The Fascinating Whistled Languages of the Canary Islands, Turkey & Mexico (and What They Say About the Human Brain)

For some years now lin­guist Daniel Everett has chal­lenged the ortho­doxy of Noam Chom­sky and oth­er lin­guists who believe in an innate “uni­ver­sal gram­mar” that gov­erns human lan­guage acqui­si­tion. A 2007 New York­er pro­file described his work with a reclu­sive Ama­zon­ian tribe called the Pira­ha, among whom Everett found a lan­guage “unre­lat­ed to any oth­er extant tongue… so con­found­ing to non-natives that” until he arrived in the 70s, “no out­sider had suc­ceed­ed in mas­ter­ing it.” And yet, for all its extra­or­di­nary dif­fer­ences, at least one par­tic­u­lar fea­ture of Pira­ha is shared by humans across the globe—“its speak­ers can dis­pense with their vow­els and con­so­nants alto­geth­er and sing, hum, or whis­tle con­ver­sa­tions.”

In places as far flung as the Brazil­ian rain­for­est, moun­tain­ous Oax­a­ca, Mex­i­co, the Canary Islands, and the Black Sea coast of Turkey, we find lan­guages that sound more like the speech of birds than of humans. “Whis­tled lan­guages,” writes Michelle Nijhuis in a recent New York­er post, “have been around for cen­turies. Herodotus described com­mu­ni­ties in Ethiopia whose res­i­dents ‘spoke like bats,’ and reports of the whis­tled lan­guage that is still used in the Canary Islands date back more than six hun­dred years.”

In the short video from UNESCO at the top of the post, you can hear the whis­tled lan­guage of Canary Islanders. (See anoth­er short video from Time mag­a­zine here.) Called Sil­bo Gomero, the lan­guage “repli­cates the islanders’ habit­u­al lan­guage (Castil­ian Span­ish) with whistling,” replac­ing “each vow­el or con­so­nant with a whistling sound.” Spo­ken (so to speak) among a very large com­mu­ni­ty of over 22,000 inhab­i­tants and passed down for­mal­ly in schools and cer­e­monies, Sil­bo Gomero shows no signs of dis­ap­pear­ing. Oth­er whis­tled lan­guages have not fared as well. As you will see in the doc­u­men­tary above, when it comes to the whis­tled lan­guage of north­ern Oax­a­can peo­ples in a moun­tain­ous region of Mex­i­co, “only a few whistlers still prac­tice their ancient tongue.” In a pre­vi­ous Open Cul­ture post on this film, Matthias Rasch­er point­ed us toward some schol­ar­ly efforts at preser­va­tion from the Sum­mer Insti­tute of Lin­guis­tics in Mex­i­co, who record­ed and tran­scribed a con­ver­sa­tion between two native Oax­a­can whistlers.

Whis­tled lan­guages evolved for much the same rea­son as birdcalls—they enable their “speak­ers” to com­mu­ni­cate across large dis­tances. “Most of the forty-two exam­ples that have been doc­u­ment­ed in recent times,” Nijhuis writes, “arose in places with steep ter­rain or dense forests—the Atlas Moun­tains, in north­west Africa; the high­lands of north­ern Laos, the Brazil­ian Amazon—where it might oth­er­wise be hard to com­mu­ni­cate at a dis­tance.” Such is the case for the Pira­ha, the Canary Islanders, the Oax­a­can whistlers, and anoth­er group of whistlers in a moun­tain­ous region of Turkey. As Nijhuis doc­u­ments in her post, these sev­er­al thou­sand speak­ers have learned to translit­er­ate Turk­ish into “loud, lilt­ing whis­tles” that they call “bird lan­guage.” New Sci­en­tist brings us the exam­ple of whis­tled Turk­ish above (with sub­ti­tles), and you can hear more record­ed exam­ples at The New York­er.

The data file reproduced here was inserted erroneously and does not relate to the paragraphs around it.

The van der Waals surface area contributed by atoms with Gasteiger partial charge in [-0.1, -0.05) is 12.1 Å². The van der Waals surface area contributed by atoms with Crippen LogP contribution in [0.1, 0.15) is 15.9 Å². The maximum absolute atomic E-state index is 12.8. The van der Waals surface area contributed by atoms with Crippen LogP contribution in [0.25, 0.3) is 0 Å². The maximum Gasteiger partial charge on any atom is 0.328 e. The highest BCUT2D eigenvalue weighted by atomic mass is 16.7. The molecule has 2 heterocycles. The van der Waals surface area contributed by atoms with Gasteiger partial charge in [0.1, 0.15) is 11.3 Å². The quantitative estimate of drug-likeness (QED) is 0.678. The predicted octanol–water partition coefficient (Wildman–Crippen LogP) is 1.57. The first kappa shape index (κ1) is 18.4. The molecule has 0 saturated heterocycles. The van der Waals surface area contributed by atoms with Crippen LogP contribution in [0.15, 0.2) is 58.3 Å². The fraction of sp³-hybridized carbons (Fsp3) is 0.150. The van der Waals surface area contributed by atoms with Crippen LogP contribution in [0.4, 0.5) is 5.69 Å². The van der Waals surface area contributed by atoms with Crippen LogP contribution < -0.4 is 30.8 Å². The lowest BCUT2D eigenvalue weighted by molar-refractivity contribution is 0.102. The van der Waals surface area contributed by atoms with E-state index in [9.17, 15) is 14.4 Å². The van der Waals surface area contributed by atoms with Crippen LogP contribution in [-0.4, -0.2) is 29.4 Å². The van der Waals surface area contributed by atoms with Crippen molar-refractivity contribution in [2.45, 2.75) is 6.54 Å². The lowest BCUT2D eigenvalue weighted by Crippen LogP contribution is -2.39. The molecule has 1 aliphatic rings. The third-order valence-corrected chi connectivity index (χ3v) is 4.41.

As with most whis­tled lan­guages, the Turk­ish “bird lan­guage” makes use of sim­i­lar structures—though not sim­i­lar sounds—as human speech, mak­ing it a bit like sem­a­phore or Morse code. As such, whis­tled lan­guages are not like­ly to offer evi­dence against the idea of a uni­ver­sal gram­mar in the archi­tec­ture of the brain. Yet accord­ing to biopsy­chol­o­gist Onur Gün­türkün—who con­duct­ed a study on the Turk­ish whistlers pub­lished in the lat­est Cur­rent Biol­o­gy—these lan­guages can show us that “the orga­ni­za­tion of our brain, in terms of its asym­met­ri­cal struc­ture, is not as fixed as we assume.”

Where we gen­er­al­ly process lan­guage in the left hemi­sphere and “pitch, melody, and rhythm” in the right, Nijhuis describes how the whis­tled Turk­ish study sug­gests “that both hemi­spheres played sig­nif­i­cant roles” in com­pre­hen­sion. The oppor­tu­ni­ties to study whis­tled lan­guages will dimin­ish in the years to come, as cell phones take over their func­tion and more of their speak­ers lose region­al dis­tinc­tive­ness. But the work of Gün­türkün and oth­er bio­log­i­cal researchers may have fas­ci­nat­ing impli­ca­tions for lin­guists as well, cre­at­ing fur­ther con­nec­tions between speech and music—and per­haps even between the speech of humans and that of oth­er ani­mals.

via The New York­er

Relat­ed Con­tent:

Speak­ing in Whis­tles: The Whis­tled Lan­guage of Oax­a­ca, Mex­i­co

How Lan­guages Evolve: Explained in a Win­ning TED-Ed Ani­ma­tion

Noam Chom­sky Talks About How Kids Acquire Lan­guage & Ideas in an Ani­mat­ed Video by Michel Gondry

What Makes Us Human?: Chom­sky, Locke & Marx Intro­duced by New Ani­mat­ed Videos from the BBC

Josh Jones is a writer and musi­cian based in Durham, NC. Fol­low him at @jdmagness.

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